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4 things you need to know about contingency fees

By William J. Price

contingency feeA contingency fee contract delays a lawyer’s legal payment until a financial result is reached between the client and the defendant’s insurance company. The verdict or settlement includes compensation for medical bills, lost wages, and pain and suffering. Under a contingency arrangement, the attorney’s payment is a percentage – usually 33% – of this amount.

Here are four things you need to know before signing a contingency fee agreement:

1. Contingency arrangements don’t always cover expenses.

Your contract should include language like “expenses are contingent upon outcome of the case or otherwise waived.”  Contracts will often state the fee is contingent, but the expenses are not. If the expenses are not contingent, you are responsible for paying them.

2. Different percentages can apply at different times during the litigation.

Many factors can cause your contingency percentage to change or increase throughout the various stages of your case, such as filing the suit, trial, and appeal. Discuss any questions or concerns you have about the changing percentages with your lawyer before signing the contract.

3. Your lawyer is responsible for telling you how the fee will be split.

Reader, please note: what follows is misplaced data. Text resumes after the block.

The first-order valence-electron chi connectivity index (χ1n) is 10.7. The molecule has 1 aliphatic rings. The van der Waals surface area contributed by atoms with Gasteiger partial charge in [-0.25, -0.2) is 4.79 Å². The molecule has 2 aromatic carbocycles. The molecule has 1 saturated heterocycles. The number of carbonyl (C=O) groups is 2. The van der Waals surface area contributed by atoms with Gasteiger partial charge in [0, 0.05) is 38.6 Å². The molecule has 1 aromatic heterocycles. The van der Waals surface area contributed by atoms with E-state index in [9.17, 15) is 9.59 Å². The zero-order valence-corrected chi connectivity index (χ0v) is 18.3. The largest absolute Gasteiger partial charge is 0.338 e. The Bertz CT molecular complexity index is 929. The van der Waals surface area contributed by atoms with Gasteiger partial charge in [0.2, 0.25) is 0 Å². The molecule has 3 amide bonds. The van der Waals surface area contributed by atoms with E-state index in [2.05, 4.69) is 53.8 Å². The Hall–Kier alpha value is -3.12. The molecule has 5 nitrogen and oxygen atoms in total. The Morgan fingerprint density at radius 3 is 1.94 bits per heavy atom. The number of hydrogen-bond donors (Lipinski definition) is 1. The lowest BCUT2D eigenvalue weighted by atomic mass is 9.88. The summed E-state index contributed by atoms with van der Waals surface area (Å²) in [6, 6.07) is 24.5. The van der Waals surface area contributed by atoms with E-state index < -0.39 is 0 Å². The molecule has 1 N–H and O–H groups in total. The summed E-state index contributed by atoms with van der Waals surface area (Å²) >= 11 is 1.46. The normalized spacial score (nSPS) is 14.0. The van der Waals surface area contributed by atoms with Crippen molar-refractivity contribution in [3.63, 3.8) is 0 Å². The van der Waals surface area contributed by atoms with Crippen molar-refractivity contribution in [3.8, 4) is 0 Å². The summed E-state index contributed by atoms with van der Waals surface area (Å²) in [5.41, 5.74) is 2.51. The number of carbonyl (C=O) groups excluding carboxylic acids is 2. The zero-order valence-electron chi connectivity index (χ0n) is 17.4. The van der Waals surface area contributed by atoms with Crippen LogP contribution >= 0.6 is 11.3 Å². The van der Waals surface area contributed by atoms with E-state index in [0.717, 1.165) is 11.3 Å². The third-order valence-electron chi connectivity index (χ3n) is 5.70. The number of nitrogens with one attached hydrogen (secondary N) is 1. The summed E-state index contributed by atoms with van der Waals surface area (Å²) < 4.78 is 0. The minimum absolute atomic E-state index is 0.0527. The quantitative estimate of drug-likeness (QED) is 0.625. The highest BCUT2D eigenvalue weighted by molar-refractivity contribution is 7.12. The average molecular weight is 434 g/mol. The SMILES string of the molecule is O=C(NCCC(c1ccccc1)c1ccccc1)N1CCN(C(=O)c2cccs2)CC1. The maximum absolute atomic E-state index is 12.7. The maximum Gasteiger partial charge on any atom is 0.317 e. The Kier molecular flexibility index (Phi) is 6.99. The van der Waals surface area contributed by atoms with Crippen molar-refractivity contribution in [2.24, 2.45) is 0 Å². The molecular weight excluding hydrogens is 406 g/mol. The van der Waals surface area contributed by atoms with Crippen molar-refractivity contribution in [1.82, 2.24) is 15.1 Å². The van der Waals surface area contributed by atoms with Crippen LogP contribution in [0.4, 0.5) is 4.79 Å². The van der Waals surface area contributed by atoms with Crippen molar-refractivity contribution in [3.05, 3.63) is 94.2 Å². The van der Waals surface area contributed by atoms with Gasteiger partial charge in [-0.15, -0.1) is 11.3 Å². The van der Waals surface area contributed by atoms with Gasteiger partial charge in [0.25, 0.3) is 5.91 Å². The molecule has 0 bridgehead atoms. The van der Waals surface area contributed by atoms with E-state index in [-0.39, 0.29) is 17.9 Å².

If there are multiple lawyers representing you from different law firms, this must be set forth in your fee contract. If this is outlined in your fee contract, your signature means you agree to this arrangement and the division of the fee between the lawyers.

4. Your lawyer will provide a written statement outlining the details.

Once a case is settled or a verdict reached, the lawyer will prepare a written statement outlining payment of the fee, reimbursement of expenses and how the client is paid under the contract. You must sign this statement, and your signature represents you are in agreement with the disbursement of funds as outlined.

If your contract does not reflect these four points, seek a second opinion from an experienced attorney.

Have questions about your rights or legal options? Contact us today for a free, no-obligation review of your claim.   

Source: Ohio Rules of Professional Conduct – Rule 1.5: Fees and Expenses

William J. Price focuses his practice on personal injury litigation for people who have been seriously injured or killed as a result of medical malpractice, nursing home neglect, defective products, negligence in construction sites and trucking and auto accidents. He has been recognized by Super Lawyers, Martindale-Hubbell, AVVO and is a member of the Multi-Million Dollar Advocates Forum and Million Dollar Advocates Forum.